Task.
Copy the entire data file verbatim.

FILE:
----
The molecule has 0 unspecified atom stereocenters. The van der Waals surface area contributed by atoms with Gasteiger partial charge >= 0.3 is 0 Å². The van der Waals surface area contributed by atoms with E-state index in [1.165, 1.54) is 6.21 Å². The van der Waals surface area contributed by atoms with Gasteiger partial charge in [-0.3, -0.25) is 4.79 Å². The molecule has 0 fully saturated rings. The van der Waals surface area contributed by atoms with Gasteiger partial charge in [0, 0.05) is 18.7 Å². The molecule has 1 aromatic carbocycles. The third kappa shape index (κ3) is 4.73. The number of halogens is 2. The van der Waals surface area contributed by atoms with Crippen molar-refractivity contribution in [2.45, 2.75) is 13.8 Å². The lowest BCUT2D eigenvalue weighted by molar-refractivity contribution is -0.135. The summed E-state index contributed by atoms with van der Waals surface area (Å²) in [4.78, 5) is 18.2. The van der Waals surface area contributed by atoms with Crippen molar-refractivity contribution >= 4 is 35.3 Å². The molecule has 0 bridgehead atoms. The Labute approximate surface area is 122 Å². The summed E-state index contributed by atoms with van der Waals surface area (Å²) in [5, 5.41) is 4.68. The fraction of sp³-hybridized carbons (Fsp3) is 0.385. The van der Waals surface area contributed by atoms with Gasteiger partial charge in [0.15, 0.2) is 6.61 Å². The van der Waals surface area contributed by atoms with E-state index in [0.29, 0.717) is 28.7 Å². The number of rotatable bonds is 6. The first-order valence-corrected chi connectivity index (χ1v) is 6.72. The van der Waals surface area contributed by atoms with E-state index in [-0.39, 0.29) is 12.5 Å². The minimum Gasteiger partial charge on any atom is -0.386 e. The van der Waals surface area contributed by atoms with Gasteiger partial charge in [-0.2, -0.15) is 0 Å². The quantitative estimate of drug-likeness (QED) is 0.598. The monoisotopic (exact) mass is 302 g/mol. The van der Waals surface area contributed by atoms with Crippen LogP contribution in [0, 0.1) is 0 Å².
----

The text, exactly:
The molecule has 0 unspecified atom stereocenters. The van der Waals surface area contributed by atoms with Gasteiger partial charge >= 0.3 is 0 Å². The van der Waals surface area contributed by atoms with E-state index in [1.165, 1.54) is 6.21 Å². The van der Waals surface area contributed by atoms with Gasteiger partial charge in [-0.3, -0.25) is 4.79 Å². The molecule has 0 fully saturated rings. The van der Waals surface area contributed by atoms with Gasteiger partial charge in [0, 0.05) is 18.7 Å². The molecule has 1 aromatic carbocycles. The third kappa shape index (κ3) is 4.73. The number of halogens is 2. The van der Waals surface area contributed by atoms with Crippen molar-refractivity contribution in [2.45, 2.75) is 13.8 Å². The lowest BCUT2D eigenvalue weighted by molar-refractivity contribution is -0.135. The summed E-state index contributed by atoms with van der Waals surface area (Å²) in [4.78, 5) is 18.2. The van der Waals surface area contributed by atoms with Crippen molar-refractivity contribution >= 4 is 35.3 Å². The molecule has 0 bridgehead atoms. The Labute approximate surface area is 122 Å². The summed E-state index contributed by atoms with van der Waals surface area (Å²) in [5, 5.41) is 4.68. The fraction of sp³-hybridized carbons (Fsp3) is 0.385. The van der Waals surface area contributed by atoms with Gasteiger partial charge in [0.15, 0.2) is 6.61 Å². The van der Waals surface area contributed by atoms with E-state index in [0.29, 0.717) is 28.7 Å². The number of rotatable bonds is 6. The first-order valence-corrected chi connectivity index (χ1v) is 6.72. The van der Waals surface area contributed by atoms with E-state index in [-0.39, 0.29) is 12.5 Å². The minimum Gasteiger partial charge on any atom is -0.386 e. The van der Waals surface area contributed by atoms with Gasteiger partial charge in [-0.2, -0.15) is 0 Å². The quantitative estimate of drug-likeness (QED) is 0.598. The monoisotopic (exact) mass is 302 g/mol. The van der Waals surface area contributed by atoms with Crippen LogP contribution in [0, 0.1) is 0 Å².